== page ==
Tom Gregory: Collecting Hollywood’s Stories

By KIMBERLY COLE
Originally published in the March 2010 issue of Autograph

UPDATE: RR Auction is selling Tom Gregory’s vintage Hollywood Signed Photo collection from December 8 – December 15. There are over 250 signed photos in the auction. We only had room to feature eight in this article from the March 2010 issue of Autograph. View the entire collection at RRAuction.com

Don’t miss this new video with Tom Gregory about his collection.

Tom Gregory in his eye-catching gallery of Classic Hollywood signed portraits.

Tom Gregory in his eye-catching gallery of Classic Hollywood signed portraits. Photo by Patricia Williams

“Lucy, I’m ho-ome!” The driver’s voice booms out of the tinny speakers on the small green and white bus. The tourists’ laughter is lost in the sudden roar of a leaf blower. A gardener directs the flurry of leaves away from me as I stumble up the walkway to Tom Gregory’s front door. I’m distracted because I’m not sure my batteries will last the interview, I’ve had to dig through my trunk for a ragged notepad—and I’m late. 

The home before me is daunting. I knew the address was in Beverly Hills, but I hadn’t expected this double-lot estate. I should have dressed better.

Tom Gregory is a good looking man with intense dark-framed glasses and short-cropped silvering hair. His engaging manner puts me immediately at ease. He gives me a tour of the house. The foyer’s grand, circular staircase is the starting point for a journey no tourist ever gets to travel. Tom takes me through exquisitely decorated and restored rooms, up one staircase and down another. I get a quick glimpse of a bathroom with lighted alabaster floors. The Golden Age of Hollywood has been faithfully restored and lovingly nourished. The house isn’t about wealth or luxury, it’s about staging—creating a setting for a life of elegance and charm in classic Hollywood style. [Read more…]

Vintage Hollywood Signed Photos

By Joseph Maddalena, Profiles in History
[Read more…]

Sirens: May Britt

By JEFF BENZIGER
Featured in Autograph January 2009

Signed 8x10 by May Britt.

Those who know how to reach May Britt for an autograph have one up on their fellow collectors. Having given up acting for the art canvas decades ago, the former sex-pot actress leads a low-key life today and her address has eluded us. In other words, collectors will need to turn to autograph dealers for anything signed by her.

Britt’s autograph is inexpensive, but the pickings seem slim, indicating that demand is less than exceptional. A 1974 May Britt contract to play the role of “Ingrid” in the film, Haunts (aka The Veil), appeared on eBay recently for $125. For one of the few contracts from a short film career, it sat there a while.

It’s hard to believe that the attractive lingerie-clad blonde who dazzled audiences in The Blue Angel in 1959, will soon be 76. But it’s been more than five decades since the daughter of a Swedish postal inspector was accidentally discovered while working as a photographer’s assistant. When Italian producer Carlo Ponti and director Mario Soldati went to a Stockholm, Sweden, studio to check out photos of beautiful models for their 1952 film, The Daughter of the Black Corsair, they certainly pored over photos of lovely ladies, but they liked the beauty in front of them—Maj-Britt Nilsson. She hopped at the chance to go to Rome where her good looks were put to use in films.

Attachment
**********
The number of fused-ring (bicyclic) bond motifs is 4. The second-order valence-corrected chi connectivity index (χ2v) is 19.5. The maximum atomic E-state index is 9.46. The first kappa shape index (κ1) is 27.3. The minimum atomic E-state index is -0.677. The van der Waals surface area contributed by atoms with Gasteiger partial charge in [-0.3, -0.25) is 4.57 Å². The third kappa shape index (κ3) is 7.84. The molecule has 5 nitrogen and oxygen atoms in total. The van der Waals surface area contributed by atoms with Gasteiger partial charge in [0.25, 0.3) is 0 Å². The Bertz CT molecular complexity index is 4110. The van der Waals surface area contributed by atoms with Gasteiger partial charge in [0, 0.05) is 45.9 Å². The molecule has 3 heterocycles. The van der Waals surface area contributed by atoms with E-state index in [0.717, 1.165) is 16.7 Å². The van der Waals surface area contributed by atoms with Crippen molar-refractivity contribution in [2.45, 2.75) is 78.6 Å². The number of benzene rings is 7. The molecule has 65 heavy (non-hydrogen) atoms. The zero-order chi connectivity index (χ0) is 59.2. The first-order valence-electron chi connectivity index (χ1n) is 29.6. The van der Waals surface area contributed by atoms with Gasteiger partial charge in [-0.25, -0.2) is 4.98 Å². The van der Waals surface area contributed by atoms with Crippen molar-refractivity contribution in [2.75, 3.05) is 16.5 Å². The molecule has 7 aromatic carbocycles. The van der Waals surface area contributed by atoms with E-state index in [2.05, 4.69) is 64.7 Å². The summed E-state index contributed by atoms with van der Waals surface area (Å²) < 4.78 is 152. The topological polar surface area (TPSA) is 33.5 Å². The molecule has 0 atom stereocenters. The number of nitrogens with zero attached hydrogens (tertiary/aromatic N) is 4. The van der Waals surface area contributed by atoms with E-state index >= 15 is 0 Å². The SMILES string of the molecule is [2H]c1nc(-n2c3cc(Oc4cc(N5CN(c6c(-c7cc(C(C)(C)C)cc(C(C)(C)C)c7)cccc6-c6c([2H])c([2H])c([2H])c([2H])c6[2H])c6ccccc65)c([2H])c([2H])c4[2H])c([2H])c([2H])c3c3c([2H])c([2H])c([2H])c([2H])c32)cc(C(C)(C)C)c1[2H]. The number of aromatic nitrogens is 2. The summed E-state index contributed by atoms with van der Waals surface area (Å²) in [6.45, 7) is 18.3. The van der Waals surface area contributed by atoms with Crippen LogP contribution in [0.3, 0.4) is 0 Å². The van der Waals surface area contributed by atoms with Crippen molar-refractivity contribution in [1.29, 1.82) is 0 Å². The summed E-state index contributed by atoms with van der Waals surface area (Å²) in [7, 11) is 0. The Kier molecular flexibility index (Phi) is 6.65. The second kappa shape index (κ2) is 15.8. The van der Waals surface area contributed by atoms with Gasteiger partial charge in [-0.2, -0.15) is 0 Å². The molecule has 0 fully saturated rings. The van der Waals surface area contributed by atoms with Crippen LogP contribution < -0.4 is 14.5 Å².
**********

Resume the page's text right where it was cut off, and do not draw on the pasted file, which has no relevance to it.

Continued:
The first English language role for May (pronounced My) came in 1956 with the epic, War and Peace. After signing a film contract by 20th Century Fox, Britt went on to star with Marlon Brando in The Young Lions (1957) and Peter Falk in Murder, Inc. (1960). In 1958 Britt appeared in The Hunters, a homage to the flyers and the fighter aircraft of the Korean War, with Robert Mitchum and Robert Wagner.

Her most famous role was in The Blue Angel, where she played a scandalous nightclub entertainer in a club named the same as the film’s title. A professor (played by Curd JÜrgens) goes to the club with intentions of “catching” some of his male students but is crippled by Lola’s sensuality. He develops an obsession with the gorgeous Swede and engages in a romance that ultimately causes him to lose everything. The role drew an unwanted storm of criticism; some disliked the film being remade from its 1929 original version with Marlene Dietrich in the role of Lola. But it also drew Britt lots of American attention, and on August 17, 1959, Britt made the cover of Life magazine, then an indicator of fame.

Not thrilled by her fame, Britt pulled the plug on her film career in 1960, the year she married entertainer Sammy Davis Jr. The marriage drew lots of public jeers and brow beating—even death threats against Davis. At the time, interracial marriage was illegal in many states until 1967 when the Supreme Court weighed in on the matter. The marriage is portrayed in the 1998 HBO movie, Rat Pack, which centers on the relationship between John F. Kennedy and Sinatra and the legendary Rat Pack. The movie suggests that the interracial marriage hampered Kennedy’s chances of being president because of Davis’ close association with Sinatra. JFK’s father, Joe Kennedy, warns Sinatra that Americans won’t appreciate Davis as Sinatra’s best man since Davis is married to a white woman, and that voters’ outrage will deliver a backlash to JFK at the polls.

The marriage produced a daughter, Tracey, who has since written a book about her famous dad, and two adopted sons. Britt left Davis in 1968 after he had an affair with dancer Lola Falana.

Britt came out of obscurity in 1977 to make the psycho-sexual thriller film, Haunts. She later appeared on TV up until 1988.